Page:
thought to himself. “Can I really make those numbers change, and if so, can I make letters too?" He thought to himself the number “5”, and waited for them to comment on the monitor’s change.
“Well it looks like it’s working fine now, but all the same, I think they should take it in for a check up.” , as the monitor continued to display a constant reading “70”.
“I have to get on with my other patients now, Mr. Sinclair. You and Bev behave after I close the door.” A sweet smile and a blush came over Bev as the two women’s eyes met. Maime made a few notes on Sinclair’s chart and left them alone; the music played on.
“ . . . put rubber pennies on your eyes. . .”
Sinclair had failed. “Maybe it was just a freakish thing that had caused the monitor to read differently?”, he thought to himself as despair took its hold. The music continued as Bev softly ran her fingers through his hair. Each track on the album played to the audience of two. Bev was only half listening as the familiar tunes ran by her ears.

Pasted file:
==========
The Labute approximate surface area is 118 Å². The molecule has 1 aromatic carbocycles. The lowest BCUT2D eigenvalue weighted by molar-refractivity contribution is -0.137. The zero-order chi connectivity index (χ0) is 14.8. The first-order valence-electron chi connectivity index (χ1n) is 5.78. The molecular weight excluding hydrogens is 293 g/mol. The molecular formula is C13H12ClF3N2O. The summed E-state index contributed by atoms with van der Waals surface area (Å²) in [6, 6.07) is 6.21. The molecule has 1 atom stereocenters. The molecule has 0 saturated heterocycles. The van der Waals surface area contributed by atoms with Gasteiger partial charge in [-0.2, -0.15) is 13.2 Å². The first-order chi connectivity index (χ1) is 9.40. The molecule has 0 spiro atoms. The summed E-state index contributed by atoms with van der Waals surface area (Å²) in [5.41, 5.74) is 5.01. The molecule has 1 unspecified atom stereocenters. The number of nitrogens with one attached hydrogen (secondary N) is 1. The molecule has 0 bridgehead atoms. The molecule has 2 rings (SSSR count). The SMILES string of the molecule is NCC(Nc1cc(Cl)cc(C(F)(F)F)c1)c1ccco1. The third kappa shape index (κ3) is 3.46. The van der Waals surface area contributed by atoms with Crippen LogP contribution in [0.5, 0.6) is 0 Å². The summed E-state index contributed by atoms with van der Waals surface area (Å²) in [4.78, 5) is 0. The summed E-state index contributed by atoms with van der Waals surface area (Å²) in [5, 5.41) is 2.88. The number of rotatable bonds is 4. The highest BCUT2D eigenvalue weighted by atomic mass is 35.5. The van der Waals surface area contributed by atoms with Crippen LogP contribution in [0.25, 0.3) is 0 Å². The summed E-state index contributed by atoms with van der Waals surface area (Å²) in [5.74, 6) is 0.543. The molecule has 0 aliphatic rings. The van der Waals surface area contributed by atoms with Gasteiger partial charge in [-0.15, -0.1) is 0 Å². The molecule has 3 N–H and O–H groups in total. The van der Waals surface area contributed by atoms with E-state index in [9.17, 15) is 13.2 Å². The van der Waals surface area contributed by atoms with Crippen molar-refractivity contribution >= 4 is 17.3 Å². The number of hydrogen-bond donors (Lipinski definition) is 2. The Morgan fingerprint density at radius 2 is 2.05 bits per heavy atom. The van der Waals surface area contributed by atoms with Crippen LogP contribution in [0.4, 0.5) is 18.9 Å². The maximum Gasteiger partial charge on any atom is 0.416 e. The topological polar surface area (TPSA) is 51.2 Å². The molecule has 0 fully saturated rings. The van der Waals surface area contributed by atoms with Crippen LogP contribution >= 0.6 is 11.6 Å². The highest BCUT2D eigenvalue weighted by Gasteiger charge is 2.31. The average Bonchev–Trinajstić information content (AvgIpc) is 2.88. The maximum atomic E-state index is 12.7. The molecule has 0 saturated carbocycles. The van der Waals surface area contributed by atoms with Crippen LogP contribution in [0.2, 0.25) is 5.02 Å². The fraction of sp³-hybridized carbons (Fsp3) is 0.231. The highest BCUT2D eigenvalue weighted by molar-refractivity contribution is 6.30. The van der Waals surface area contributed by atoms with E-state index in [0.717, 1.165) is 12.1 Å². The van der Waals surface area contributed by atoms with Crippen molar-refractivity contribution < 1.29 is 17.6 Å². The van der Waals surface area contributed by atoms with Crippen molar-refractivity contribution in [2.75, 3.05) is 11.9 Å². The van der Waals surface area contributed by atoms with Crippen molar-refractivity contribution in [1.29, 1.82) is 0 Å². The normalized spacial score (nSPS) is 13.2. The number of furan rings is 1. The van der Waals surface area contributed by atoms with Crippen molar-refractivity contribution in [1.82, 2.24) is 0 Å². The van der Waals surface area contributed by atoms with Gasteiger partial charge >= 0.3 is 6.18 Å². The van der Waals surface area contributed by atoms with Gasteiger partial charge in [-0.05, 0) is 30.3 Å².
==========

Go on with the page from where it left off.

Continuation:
“ . . . and in her eyes you see nothing
no sign of love behind the tears cried for no one
a love that should have lasted years. . .”
The monitor went off on its own again, “4 0 1”. Bev looked at the seemingly
random arrangement of numbers as they repeated several times. She strained to make some sense from it all. “Four Zero One”, she said to herself out loud again and again.
“Four Zero One, Four Zero One, Four Oh On . . .”
“FOR NO ONE ! That's it! For No One!” Bev suddenly found herself liking the Beatles’ music. She ran out the door and down the hall looking rapidly in each room. In each moment the lump in her throat grew with joy. “For No One!”. The cold gray corridor now seemed brilliantly lighted as Winged Mercury aided her search for Maime.
“For No One!, Oh Maime, He said it!”, as she grabbed the white Formica ledge
jutting out from the corner of the nurses station, blurted her enthusiasm in the general direction of a bewildered Charge Nurse and sped down the next corridor.